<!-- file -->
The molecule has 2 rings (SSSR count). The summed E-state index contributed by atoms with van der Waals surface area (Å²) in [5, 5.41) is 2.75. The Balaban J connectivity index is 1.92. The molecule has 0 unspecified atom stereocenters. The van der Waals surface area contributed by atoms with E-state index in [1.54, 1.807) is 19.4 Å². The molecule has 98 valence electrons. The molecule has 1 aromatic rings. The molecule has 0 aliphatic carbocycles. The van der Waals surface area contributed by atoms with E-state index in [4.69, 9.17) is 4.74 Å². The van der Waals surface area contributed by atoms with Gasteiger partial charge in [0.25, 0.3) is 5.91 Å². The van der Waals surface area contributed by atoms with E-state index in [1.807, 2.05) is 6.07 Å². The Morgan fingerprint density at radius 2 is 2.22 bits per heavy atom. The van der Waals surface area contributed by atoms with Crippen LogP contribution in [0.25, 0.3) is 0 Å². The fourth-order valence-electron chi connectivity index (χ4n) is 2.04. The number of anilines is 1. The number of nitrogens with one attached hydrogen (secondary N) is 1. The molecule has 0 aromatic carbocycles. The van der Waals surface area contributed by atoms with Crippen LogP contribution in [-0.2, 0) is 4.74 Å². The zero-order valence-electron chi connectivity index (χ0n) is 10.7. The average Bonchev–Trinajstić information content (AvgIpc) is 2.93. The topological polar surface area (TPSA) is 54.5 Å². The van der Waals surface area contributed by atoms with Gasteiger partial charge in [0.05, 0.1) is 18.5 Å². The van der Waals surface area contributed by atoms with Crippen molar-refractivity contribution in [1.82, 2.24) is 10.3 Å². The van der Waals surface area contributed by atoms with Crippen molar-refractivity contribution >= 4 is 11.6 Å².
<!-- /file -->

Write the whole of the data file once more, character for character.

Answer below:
The molecule has 2 rings (SSSR count). The summed E-state index contributed by atoms with van der Waals surface area (Å²) in [5, 5.41) is 2.75. The Balaban J connectivity index is 1.92. The molecule has 0 unspecified atom stereocenters. The van der Waals surface area contributed by atoms with E-state index in [1.54, 1.807) is 19.4 Å². The molecule has 98 valence electrons. The molecule has 1 aromatic rings. The molecule has 0 aliphatic carbocycles. The van der Waals surface area contributed by atoms with E-state index in [4.69, 9.17) is 4.74 Å². The van der Waals surface area contributed by atoms with Gasteiger partial charge in [0.25, 0.3) is 5.91 Å². The van der Waals surface area contributed by atoms with E-state index in [1.807, 2.05) is 6.07 Å². The Morgan fingerprint density at radius 2 is 2.22 bits per heavy atom. The van der Waals surface area contributed by atoms with Crippen LogP contribution in [0.25, 0.3) is 0 Å². The fourth-order valence-electron chi connectivity index (χ4n) is 2.04. The number of anilines is 1. The number of nitrogens with one attached hydrogen (secondary N) is 1. The molecule has 0 aromatic carbocycles. The van der Waals surface area contributed by atoms with Crippen LogP contribution in [-0.2, 0) is 4.74 Å². The zero-order valence-electron chi connectivity index (χ0n) is 10.7. The average Bonchev–Trinajstić information content (AvgIpc) is 2.93. The topological polar surface area (TPSA) is 54.5 Å². The van der Waals surface area contributed by atoms with Gasteiger partial charge in [0.05, 0.1) is 18.5 Å². The van der Waals surface area contributed by atoms with Crippen molar-refractivity contribution in [1.82, 2.24) is 10.3 Å². The van der Waals surface area contributed by atoms with Crippen molar-refractivity contribution >= 4 is 11.6 Å².